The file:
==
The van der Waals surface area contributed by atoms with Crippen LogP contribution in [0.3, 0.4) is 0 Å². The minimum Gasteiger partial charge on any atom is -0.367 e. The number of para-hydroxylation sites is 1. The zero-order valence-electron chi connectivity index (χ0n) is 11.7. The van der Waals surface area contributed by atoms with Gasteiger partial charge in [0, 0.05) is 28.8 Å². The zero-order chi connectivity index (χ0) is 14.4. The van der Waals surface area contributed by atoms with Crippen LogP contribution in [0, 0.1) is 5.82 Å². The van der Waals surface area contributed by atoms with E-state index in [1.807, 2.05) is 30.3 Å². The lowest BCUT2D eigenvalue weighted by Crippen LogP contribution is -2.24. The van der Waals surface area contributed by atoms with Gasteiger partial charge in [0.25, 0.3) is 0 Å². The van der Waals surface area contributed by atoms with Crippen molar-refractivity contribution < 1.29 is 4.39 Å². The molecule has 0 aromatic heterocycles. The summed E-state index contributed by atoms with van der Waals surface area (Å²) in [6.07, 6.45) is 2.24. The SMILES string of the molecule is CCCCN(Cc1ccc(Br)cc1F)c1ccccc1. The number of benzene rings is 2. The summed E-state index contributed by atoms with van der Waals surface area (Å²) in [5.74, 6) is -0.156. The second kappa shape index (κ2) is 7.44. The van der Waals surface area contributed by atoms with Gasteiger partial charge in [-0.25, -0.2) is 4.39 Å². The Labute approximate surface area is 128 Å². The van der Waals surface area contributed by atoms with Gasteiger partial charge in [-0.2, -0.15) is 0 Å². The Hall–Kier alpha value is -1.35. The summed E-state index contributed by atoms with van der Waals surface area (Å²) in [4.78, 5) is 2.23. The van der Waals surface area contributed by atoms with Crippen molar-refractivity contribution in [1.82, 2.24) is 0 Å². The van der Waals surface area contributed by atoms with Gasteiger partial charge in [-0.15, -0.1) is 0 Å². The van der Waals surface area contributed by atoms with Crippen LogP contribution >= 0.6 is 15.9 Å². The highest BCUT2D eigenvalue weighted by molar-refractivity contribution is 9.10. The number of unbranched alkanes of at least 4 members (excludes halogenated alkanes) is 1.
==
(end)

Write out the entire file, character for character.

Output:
The van der Waals surface area contributed by atoms with Crippen LogP contribution in [0.3, 0.4) is 0 Å². The minimum Gasteiger partial charge on any atom is -0.367 e. The number of para-hydroxylation sites is 1. The zero-order valence-electron chi connectivity index (χ0n) is 11.7. The van der Waals surface area contributed by atoms with Gasteiger partial charge in [0, 0.05) is 28.8 Å². The zero-order chi connectivity index (χ0) is 14.4. The van der Waals surface area contributed by atoms with Crippen LogP contribution in [0, 0.1) is 5.82 Å². The van der Waals surface area contributed by atoms with E-state index in [1.807, 2.05) is 30.3 Å². The lowest BCUT2D eigenvalue weighted by Crippen LogP contribution is -2.24. The van der Waals surface area contributed by atoms with Gasteiger partial charge in [0.25, 0.3) is 0 Å². The van der Waals surface area contributed by atoms with Crippen molar-refractivity contribution < 1.29 is 4.39 Å². The molecule has 0 aromatic heterocycles. The summed E-state index contributed by atoms with van der Waals surface area (Å²) in [6.07, 6.45) is 2.24. The SMILES string of the molecule is CCCCN(Cc1ccc(Br)cc1F)c1ccccc1. The number of benzene rings is 2. The summed E-state index contributed by atoms with van der Waals surface area (Å²) in [5.74, 6) is -0.156. The second kappa shape index (κ2) is 7.44. The van der Waals surface area contributed by atoms with Gasteiger partial charge in [-0.25, -0.2) is 4.39 Å². The Labute approximate surface area is 128 Å². The van der Waals surface area contributed by atoms with Gasteiger partial charge in [-0.2, -0.15) is 0 Å². The Hall–Kier alpha value is -1.35. The summed E-state index contributed by atoms with van der Waals surface area (Å²) in [4.78, 5) is 2.23. The van der Waals surface area contributed by atoms with Crippen molar-refractivity contribution in [1.82, 2.24) is 0 Å². The van der Waals surface area contributed by atoms with Gasteiger partial charge in [-0.15, -0.1) is 0 Å². The van der Waals surface area contributed by atoms with Crippen LogP contribution >= 0.6 is 15.9 Å². The highest BCUT2D eigenvalue weighted by molar-refractivity contribution is 9.10. The number of unbranched alkanes of at least 4 members (excludes halogenated alkanes) is 1.